Enjoying . . . Aaron's first jazz band concert. I wrote many sappy details on this post

Making . . . something old, new again. A couple of months ago, I ripped out the very first sweater that I made for myself almost three years ago. I just wasn't wearing it very much anymore, so I decided to turn it into something else. It was so liberating to take it back down to a few skeins of yarn and knit it into something completely different. Plus, this was one of the most enjoyable shawls I've ever knit. It was constructed sideways, so on every row, I did just a little bit of the lace border. With other shawls I've done, the border comes at the very end, but I loved having the border happen at the same time as the rest of the shawl. It was both engaging and meditative, and that is pretty much an ideal project for me.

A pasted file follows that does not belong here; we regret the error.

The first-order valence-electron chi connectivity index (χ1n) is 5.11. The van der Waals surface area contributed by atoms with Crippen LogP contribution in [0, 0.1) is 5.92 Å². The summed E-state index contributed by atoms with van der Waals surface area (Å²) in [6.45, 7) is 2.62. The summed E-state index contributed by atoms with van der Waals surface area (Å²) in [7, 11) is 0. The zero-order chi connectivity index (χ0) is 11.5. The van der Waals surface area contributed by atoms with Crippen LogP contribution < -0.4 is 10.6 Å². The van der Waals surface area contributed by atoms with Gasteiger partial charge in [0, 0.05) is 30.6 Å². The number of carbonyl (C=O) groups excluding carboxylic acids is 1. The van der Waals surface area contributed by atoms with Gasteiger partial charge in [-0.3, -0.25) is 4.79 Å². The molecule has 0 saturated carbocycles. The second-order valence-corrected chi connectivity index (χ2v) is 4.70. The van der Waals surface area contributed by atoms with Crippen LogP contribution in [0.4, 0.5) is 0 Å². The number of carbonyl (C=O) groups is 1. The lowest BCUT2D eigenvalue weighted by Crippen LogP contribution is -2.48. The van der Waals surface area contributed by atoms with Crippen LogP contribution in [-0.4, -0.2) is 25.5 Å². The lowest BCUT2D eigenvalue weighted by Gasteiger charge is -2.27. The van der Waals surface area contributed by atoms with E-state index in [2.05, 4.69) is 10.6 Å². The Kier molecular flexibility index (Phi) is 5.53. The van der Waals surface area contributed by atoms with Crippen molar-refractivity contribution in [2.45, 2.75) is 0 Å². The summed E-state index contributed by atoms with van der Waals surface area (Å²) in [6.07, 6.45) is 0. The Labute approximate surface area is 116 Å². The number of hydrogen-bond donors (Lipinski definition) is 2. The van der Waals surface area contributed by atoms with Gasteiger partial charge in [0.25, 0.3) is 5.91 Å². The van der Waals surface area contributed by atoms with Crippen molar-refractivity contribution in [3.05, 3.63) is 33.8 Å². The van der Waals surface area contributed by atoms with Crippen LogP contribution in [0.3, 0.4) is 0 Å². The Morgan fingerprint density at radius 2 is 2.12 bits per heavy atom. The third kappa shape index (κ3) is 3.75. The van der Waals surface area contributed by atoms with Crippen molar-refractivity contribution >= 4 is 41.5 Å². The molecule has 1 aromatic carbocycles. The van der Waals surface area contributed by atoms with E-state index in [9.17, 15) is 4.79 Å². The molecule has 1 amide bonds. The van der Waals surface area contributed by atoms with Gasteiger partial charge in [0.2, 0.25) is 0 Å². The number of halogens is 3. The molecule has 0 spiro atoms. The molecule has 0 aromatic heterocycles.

Poisoning . . . aspen trees. When we bought our home six months ago, we knew the aspen trees in the front yard would have to go. There were at least eighty of them, and we knew that number would continue to grow exponentially over the years. The previous owners had let the aspens spread on purpose. They loved them and had a bench nestled in the middle of them. The irony is that no one else in the neighborhood liked them, and this subject has been the number one thing that people want to talk about when we meet them for the first time: "Hi, I'm _______. What do you think of the aspens????" Mike read up on how to kill them, and, because of their connected root system, it is a long process. Some people have told us to expect it to take at least three years. The general recommendation was to poison them in the fall so that the sap would carry the poison throughout the roots, so that is what Mike did. Now we'll wait out the winter before we chop them all down in the spring. I read this quote from author Kaya McLaren and thought it a fitting tribute: "Go spend time with the aspen trees. They'll tell you how it works. They'll tell you to look to your roots for energy. They'll tell you there's warmth below the surface." I agree, but I think I'll connect with the aspens in the mountains instead of my front yard.